Supported by the digital transformation, work culture is changing at an unprecedented pace since the Industrial Revolution. To explore what the implications are for the traditional workplace, I decided to talk with HR manager Jenni Alhonen who knows a great deal about hiring and retaining talents.
I’ve been knowing Jenni since my master studies in Sweden. For as long as I can remember, Jenni has always been fascinated by human beings. So much that she decided to specialize in HR management and devote her career to help people find a job that fits their skills and personalities. I’ve watched her over the years as she made a transition through organizations to find the ones that aligned with her core values.
In this Workplace Wisdom interview with Jenni, we talk about the process of hiring talents, the requirements needed to thrive today, and the challenges of eating at work today.
Can you tell me more about yourself?
I work as a recruitment consultant at one of Europe’s biggest personnel service providers. My tasks include searching for the right candidates and staff for projects lasting from one month up to one and a half years. My team and I specialize in headhunting IT freelancers based in Germany. We mostly work with IT developers, admins, and project managers.
I appreciate the fast-paced working culture, the team spirit, and the hands-on mentality of my current workplace. It is also the reason why I chose to work for this company. I enjoy providing solutions for our customers when they are looking for experts for their projects as well as providing exciting projects for the experts.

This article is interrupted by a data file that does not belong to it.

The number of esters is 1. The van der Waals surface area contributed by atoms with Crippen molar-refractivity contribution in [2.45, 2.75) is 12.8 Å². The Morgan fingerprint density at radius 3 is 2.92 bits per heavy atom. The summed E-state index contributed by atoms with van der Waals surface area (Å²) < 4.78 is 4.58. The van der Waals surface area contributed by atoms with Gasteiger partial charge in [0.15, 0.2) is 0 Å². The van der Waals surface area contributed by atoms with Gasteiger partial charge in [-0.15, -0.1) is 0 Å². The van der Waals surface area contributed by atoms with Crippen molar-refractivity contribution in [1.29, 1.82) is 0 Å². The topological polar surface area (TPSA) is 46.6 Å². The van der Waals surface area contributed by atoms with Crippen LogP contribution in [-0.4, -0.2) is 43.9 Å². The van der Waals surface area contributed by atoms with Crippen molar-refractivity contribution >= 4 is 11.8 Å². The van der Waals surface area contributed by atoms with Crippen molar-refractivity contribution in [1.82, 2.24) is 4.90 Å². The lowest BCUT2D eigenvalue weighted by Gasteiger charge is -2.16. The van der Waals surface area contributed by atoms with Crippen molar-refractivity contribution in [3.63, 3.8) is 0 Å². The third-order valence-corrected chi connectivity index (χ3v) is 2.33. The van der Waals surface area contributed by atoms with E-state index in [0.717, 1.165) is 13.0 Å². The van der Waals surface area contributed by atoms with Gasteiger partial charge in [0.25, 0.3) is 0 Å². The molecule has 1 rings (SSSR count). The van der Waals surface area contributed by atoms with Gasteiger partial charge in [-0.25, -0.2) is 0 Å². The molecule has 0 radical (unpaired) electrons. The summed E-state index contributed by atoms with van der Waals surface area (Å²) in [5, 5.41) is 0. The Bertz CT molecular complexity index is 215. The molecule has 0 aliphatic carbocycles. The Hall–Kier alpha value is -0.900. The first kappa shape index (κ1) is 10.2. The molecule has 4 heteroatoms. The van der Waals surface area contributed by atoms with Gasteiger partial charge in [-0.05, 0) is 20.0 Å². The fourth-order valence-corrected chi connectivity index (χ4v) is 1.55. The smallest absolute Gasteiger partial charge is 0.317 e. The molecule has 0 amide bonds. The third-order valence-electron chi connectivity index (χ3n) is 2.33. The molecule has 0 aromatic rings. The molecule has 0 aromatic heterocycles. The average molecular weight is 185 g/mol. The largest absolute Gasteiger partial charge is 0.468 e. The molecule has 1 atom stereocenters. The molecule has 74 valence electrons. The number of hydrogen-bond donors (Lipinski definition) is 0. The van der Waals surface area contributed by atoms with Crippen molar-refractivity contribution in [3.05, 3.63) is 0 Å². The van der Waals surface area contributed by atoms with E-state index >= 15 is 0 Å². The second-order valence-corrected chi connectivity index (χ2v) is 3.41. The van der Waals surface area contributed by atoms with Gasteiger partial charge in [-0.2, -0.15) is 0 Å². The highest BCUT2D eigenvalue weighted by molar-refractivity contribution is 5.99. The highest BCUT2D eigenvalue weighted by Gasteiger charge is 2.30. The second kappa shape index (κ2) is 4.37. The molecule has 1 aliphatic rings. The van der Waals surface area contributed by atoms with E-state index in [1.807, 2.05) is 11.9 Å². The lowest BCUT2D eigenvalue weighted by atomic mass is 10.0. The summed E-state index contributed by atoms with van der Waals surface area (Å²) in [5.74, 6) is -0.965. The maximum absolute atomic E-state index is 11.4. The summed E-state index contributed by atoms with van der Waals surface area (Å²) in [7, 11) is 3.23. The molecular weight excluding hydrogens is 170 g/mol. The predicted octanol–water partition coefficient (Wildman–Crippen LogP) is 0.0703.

In which way does work change and what can we expect to see in the future?
As a headhunter, I recognize this shift in how companies hire talents. Business used to outsource maternity leave or sick leave covers to personnel service providers. Nowadays outsourcing also happens for highly qualified professionals for projects or interim management. In the future, I believe this trend will continue to evolve. The personnel departments aren’t growing, and they don’t necessarily have enough time and resources to conduct the hiring process in-house.
Nowadays people tend to choose a company based on a value fit rather than salary expectations. What do you think about this?
My personal experience proves this. During the last interview for this job, I had the opportunity to attend a daily meeting at my department. When I saw how the employees communicated with each other, I knew right away that the culture would be a perfect fit. Most of the companies have a vision, some even a manifesto. However, in my work experience, I haven’t seen any that live by their values. Perhaps, those are regarded more like guidelines or goals rather values embedded in the company culture every day.
Which factors do professionals consider as crucial in choosing the best company?
The most important factors for freelancers are location and interesting tasks. I assume that compelling jobs, culture, and salary would influence employees who are looking for a longer term employment.
In which way does the current work shift affect the physical spaces where we work?
Many believe that traditional offices won’t exist anymore in the future since white-collars can work anywhere on their laptops. That is true for IT professionals. However, there are many professions and tasks, like project management and consulting, that require regular communication with colleagues and clients.
Besides, a physical workplace is essential to create an environment where to bond and to connect with peers, which is still an issue with remote work. The way work is changing has affected the workplace interior design. For instance, some companies have rejected the standard desk format to offer a variety of settings aligned with people’s activities and needs. That results in proven benefits for their creativity and productivity. On the other hand, we see a growing demand for the old-school private office space as opposed to open working spaces.